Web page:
Highly Strained Antiaromatic Metallacycle Isolated

Highly Strained Antiaromatic Metallacycle Isolated

Author: ChemistryViews

The realization of highly strained rings, such as those containing cyclic allenes or metal vinylidenes, is an interesting research target due to the destabilizing effect of the ring strain. Antiaromatic compounds are also destabilized. Thus, synthesizing strained, antiaromatic systems with both of these destabilizing features is a considerable challenge.

Haiping Xia, Xiamen University, China, and Southern University of Science and Technology, Shenzhen, China, and colleagues have isolated a highly strained antiaromatic metallacycle (I, simplified structure pictured above), which features the smallest angle of a metal vinylidene within a six-membered ring (147.4°) and which combines antiaromaticity with a highly strained metallacycle.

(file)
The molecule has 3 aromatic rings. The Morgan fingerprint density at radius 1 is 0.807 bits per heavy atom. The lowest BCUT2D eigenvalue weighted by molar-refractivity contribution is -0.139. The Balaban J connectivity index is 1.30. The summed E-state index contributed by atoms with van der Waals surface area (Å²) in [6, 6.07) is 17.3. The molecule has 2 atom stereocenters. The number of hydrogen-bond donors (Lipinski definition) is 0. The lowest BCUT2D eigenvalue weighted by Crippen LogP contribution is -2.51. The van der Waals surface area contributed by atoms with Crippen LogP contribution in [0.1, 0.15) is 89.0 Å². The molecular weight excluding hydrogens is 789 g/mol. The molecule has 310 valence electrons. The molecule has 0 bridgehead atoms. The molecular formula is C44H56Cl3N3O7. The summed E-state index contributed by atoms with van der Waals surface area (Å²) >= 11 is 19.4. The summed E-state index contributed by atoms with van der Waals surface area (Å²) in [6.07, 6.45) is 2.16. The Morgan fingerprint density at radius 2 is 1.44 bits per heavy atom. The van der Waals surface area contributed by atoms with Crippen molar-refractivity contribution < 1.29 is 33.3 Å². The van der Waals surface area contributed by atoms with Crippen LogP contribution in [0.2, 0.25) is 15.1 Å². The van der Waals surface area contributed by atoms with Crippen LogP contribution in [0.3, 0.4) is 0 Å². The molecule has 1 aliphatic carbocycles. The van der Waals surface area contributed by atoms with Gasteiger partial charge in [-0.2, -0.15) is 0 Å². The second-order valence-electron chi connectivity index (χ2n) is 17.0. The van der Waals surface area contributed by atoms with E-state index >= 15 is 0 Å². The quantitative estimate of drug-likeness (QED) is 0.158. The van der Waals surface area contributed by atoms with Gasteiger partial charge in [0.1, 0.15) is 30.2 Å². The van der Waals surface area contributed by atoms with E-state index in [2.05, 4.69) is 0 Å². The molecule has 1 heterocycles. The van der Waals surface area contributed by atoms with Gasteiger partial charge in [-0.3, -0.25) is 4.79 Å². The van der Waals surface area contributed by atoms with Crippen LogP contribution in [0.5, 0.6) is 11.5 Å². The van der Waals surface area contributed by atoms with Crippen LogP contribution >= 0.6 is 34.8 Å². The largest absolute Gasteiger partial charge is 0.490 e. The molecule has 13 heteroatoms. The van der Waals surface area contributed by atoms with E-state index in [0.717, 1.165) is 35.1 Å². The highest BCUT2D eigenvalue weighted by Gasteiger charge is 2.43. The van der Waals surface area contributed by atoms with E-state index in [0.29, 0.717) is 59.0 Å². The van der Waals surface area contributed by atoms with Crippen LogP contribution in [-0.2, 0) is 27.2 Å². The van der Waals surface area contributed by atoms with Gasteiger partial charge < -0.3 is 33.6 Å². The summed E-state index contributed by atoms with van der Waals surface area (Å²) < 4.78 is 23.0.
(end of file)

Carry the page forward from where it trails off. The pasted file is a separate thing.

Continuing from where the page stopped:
The team prepared the metallacycle from a precursor with multiple alkyne groups, which was reacted with OsCl2(PPh3)3 in the presence of triphenylphosphine (PPh3) in dichloromethane (DCM), followed by the addition of HCl·Et2O. The structure of the product was confirmed by single-crystal X-ray diffraction. According to the researchers, the metal incorporation and the phosphonium substituents play a crucial role in the stabilization of the compound.



With this unusual metallacycle in hand, the team studied its reactivity. They observed a skeletal rearrangement of the strained antiaromatic framework assisted by nucleophiles to give another antiaromatic species II (pictured above). In addition, the team found acid/base-induced antiaromatic–aromatic switching between I and the aromatic species III (pictured above). Overall, the work advances the chemistry of strained and antiaromatic compounds and could be useful, e.g., for the development of switchable optoelectronic materials.


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